Federal Policy News
February 17, 2022
Foothill Yellow-Legged Frog
The U.S. Fish and Wildlife Service (Service) has issued a Proposed Rule to list four of the six Distinct Population Segments (DPSs) of the foothill yellow-legged frog in California. If finalized, the proposal would list two DPSs, the South Sierra and South Coast, as endangered and the other two DPSs, North Feather and Central Coast, as threatened with a 4(d) Rule. Collectively, the listing would impact 25 counties in California including Alameda, Amador, Butte, Calaveras, Contra Costa, El Dorado, Fresno, Kern, Los Angeles, Madera, Mariposa, Merced, Monterey, Plumas, San Benito, San Luis Obispo, San Mateo, Santa Barbara, Santa Cruz, San Joaquin, Stanislaus, Tehama, Tulare, Tuolumne, and Ventura. CAFB worked with Congressional offices on a letter seeking a comment period extension beyond the current February 28 deadline. CAFB is also working on comments to submit prior to the deadline. 
Congress Sends Letter to President Biden Regarding China Phase I Ag Purchases
On February 15th, a letter signed by over 60 members of congress wrote to President Biden expressing concerns regarding China’s commitment to the Phase One agreement and outlines specific questions in relation to strategy and reporting of trade initiatives by this Administration. More than two years ago, the United States and China signed the two-year Phase One trade deal which, among other things, required China to make structural reforms to its trade regime and import $73.9 billion of U.S. agricultural products. China has failed to meet their commitment to the U.S. to purchase additional agricultural goods by nearly $16 billion in 2020 and 2021 combined. 
This letter outlines concerns that China has not lived up to its Phase One commitments, and that the administration has not sufficiently reported to Congress on China’s compliance, brought forward enforcement actions on their shortcomings, nor sought to negotiate new commitments from the country, including on agriculture.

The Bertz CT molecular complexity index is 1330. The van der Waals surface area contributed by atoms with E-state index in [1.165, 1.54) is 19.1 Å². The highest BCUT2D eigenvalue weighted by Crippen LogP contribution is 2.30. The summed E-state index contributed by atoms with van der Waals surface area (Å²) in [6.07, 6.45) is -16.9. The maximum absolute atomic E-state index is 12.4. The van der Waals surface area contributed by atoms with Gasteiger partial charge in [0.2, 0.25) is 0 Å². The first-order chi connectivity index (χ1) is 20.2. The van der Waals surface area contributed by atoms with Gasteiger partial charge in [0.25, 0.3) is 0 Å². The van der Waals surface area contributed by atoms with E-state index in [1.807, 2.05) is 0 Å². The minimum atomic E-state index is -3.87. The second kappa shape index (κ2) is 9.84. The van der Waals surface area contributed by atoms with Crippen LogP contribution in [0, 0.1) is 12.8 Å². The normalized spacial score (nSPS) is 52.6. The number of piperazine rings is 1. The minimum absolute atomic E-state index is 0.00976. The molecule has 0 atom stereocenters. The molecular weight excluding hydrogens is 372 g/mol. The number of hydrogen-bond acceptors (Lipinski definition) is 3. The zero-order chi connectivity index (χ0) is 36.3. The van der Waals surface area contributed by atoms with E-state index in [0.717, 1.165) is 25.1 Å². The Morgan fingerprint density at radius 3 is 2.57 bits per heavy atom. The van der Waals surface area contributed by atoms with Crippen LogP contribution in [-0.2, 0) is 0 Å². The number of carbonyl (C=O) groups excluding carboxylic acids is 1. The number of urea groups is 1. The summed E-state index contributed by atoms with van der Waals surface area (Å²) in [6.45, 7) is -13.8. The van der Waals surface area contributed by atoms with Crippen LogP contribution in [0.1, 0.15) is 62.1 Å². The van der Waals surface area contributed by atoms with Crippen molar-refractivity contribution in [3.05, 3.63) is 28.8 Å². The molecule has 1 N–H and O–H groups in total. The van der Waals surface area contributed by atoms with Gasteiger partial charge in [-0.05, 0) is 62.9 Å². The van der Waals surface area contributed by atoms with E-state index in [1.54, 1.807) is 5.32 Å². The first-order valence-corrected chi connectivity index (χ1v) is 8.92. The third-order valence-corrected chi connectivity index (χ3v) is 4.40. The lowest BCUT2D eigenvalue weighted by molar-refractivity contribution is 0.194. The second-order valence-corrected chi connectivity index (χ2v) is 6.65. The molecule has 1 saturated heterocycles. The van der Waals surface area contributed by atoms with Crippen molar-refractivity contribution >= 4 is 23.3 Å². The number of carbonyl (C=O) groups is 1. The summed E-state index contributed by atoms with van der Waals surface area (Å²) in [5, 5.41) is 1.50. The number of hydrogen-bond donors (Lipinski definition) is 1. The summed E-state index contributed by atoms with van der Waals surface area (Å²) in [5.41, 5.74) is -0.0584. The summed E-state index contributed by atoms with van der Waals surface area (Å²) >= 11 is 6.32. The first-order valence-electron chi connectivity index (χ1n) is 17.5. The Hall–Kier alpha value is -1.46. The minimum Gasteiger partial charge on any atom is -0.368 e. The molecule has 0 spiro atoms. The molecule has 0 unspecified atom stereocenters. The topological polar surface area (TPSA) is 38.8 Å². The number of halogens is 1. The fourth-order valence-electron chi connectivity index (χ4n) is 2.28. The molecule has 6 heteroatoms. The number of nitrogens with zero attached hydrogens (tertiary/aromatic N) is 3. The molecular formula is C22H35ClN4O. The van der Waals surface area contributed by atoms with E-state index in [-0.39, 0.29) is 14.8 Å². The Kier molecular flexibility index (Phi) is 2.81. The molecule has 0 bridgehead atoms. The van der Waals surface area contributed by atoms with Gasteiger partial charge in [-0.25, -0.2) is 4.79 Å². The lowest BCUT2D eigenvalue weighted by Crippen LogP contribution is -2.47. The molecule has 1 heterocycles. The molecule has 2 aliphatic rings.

Joint Congressional Letter on Wildfire Mitigation
On February 7th, Senator Alex Padilla, Speaker Nancy Pelosi, and Representative Zoe Lofgren led a letter to USDA Secretary Tom Vilsack requesting that the federal government prioritize wildfire mitigation projects in California as the U.S. Forest Service allocates funds from the Bipartisan Infrastructure Law in order to implement its new 10-year strategy to combat wildfires. Additional signatories of the letter included Senator Dianne Feinstein and the entire California Democratic Congressional Delegation. The USDA and U.S. Forest Service’s recently released strategy identified that a majority of western high-risk firesheds, large, forested landscapes with a high likelihood that an ignition could expose homes, communities, and infrastructure to wildfire, are located in California. 
Pandemic Cover Crop Program
For a second year, the Pandemic Cover Crop Program (PCCP), offered by USDA’s Risk Management Agency, will provide premium support to producers who insured their crop with most insurance policies and planted a qualifying cover crop during the 2022 crop year. The premium support is $5 per acre, but no more than the full premium owed. A full list of qualifying cover crops is available in FSA Handbook 2-CP. Also, PCCP does not change acreage reporting dates, reporting requirements, or any other terms of the crop insurance policy.
PCCP is available for most insurance policies, including Whole Farm Revenue Protection beginning in 2022. There are a few exceptions related to policies that already provide the benefit through underlying coverage. Producers automatically receive the benefit if they filed the Report of Acreage form (FSA-578) by March 15, 2022 with their local FSA office. To file the report, producers should contact their local USDA Service Center to make an appointment. 
Judge Relists Gray Wolf in Many Areas Including California